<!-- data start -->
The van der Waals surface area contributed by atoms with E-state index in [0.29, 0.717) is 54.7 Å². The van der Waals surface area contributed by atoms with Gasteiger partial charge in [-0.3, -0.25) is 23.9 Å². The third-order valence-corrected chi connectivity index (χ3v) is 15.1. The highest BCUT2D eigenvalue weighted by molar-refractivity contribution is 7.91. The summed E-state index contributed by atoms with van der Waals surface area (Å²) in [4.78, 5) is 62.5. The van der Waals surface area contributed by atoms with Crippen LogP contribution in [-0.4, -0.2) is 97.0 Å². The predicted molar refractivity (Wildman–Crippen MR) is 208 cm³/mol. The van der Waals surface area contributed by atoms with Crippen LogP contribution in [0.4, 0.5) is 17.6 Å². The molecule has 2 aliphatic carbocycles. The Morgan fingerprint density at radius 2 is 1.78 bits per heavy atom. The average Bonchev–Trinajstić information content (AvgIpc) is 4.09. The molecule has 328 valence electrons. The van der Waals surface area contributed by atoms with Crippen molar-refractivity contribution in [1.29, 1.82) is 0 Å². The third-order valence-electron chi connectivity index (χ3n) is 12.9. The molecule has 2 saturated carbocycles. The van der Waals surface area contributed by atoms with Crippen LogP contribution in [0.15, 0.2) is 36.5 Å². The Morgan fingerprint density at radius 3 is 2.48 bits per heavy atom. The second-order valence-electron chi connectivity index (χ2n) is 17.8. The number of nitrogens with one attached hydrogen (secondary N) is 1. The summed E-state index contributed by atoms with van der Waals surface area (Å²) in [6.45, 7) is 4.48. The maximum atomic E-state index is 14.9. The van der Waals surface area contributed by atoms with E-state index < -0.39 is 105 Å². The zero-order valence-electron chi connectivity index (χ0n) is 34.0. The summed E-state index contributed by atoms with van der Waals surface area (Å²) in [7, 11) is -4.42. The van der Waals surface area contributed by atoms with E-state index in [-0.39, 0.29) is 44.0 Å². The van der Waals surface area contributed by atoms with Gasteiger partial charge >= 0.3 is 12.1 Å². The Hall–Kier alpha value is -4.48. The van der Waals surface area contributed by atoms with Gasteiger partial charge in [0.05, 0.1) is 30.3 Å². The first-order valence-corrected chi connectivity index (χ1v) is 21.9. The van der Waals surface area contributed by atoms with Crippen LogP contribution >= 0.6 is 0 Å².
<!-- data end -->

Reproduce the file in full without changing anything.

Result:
The van der Waals surface area contributed by atoms with E-state index in [0.29, 0.717) is 54.7 Å². The van der Waals surface area contributed by atoms with Gasteiger partial charge in [-0.3, -0.25) is 23.9 Å². The third-order valence-corrected chi connectivity index (χ3v) is 15.1. The highest BCUT2D eigenvalue weighted by molar-refractivity contribution is 7.91. The summed E-state index contributed by atoms with van der Waals surface area (Å²) in [4.78, 5) is 62.5. The van der Waals surface area contributed by atoms with Crippen LogP contribution in [-0.4, -0.2) is 97.0 Å². The predicted molar refractivity (Wildman–Crippen MR) is 208 cm³/mol. The van der Waals surface area contributed by atoms with Crippen LogP contribution in [0.4, 0.5) is 17.6 Å². The molecule has 2 aliphatic carbocycles. The Morgan fingerprint density at radius 2 is 1.78 bits per heavy atom. The average Bonchev–Trinajstić information content (AvgIpc) is 4.09. The molecule has 328 valence electrons. The van der Waals surface area contributed by atoms with Crippen molar-refractivity contribution in [1.29, 1.82) is 0 Å². The third-order valence-electron chi connectivity index (χ3n) is 12.9. The molecule has 2 saturated carbocycles. The van der Waals surface area contributed by atoms with Crippen LogP contribution in [0.15, 0.2) is 36.5 Å². The Morgan fingerprint density at radius 3 is 2.48 bits per heavy atom. The second-order valence-electron chi connectivity index (χ2n) is 17.8. The number of nitrogens with one attached hydrogen (secondary N) is 1. The summed E-state index contributed by atoms with van der Waals surface area (Å²) in [6.45, 7) is 4.48. The maximum atomic E-state index is 14.9. The van der Waals surface area contributed by atoms with E-state index < -0.39 is 105 Å². The zero-order valence-electron chi connectivity index (χ0n) is 34.0. The summed E-state index contributed by atoms with van der Waals surface area (Å²) in [7, 11) is -4.42. The van der Waals surface area contributed by atoms with E-state index in [-0.39, 0.29) is 44.0 Å². The van der Waals surface area contributed by atoms with Gasteiger partial charge >= 0.3 is 12.1 Å². The Hall–Kier alpha value is -4.48. The van der Waals surface area contributed by atoms with Gasteiger partial charge in [0.05, 0.1) is 30.3 Å². The first-order valence-corrected chi connectivity index (χ1v) is 21.9. The van der Waals surface area contributed by atoms with Crippen LogP contribution >= 0.6 is 0 Å².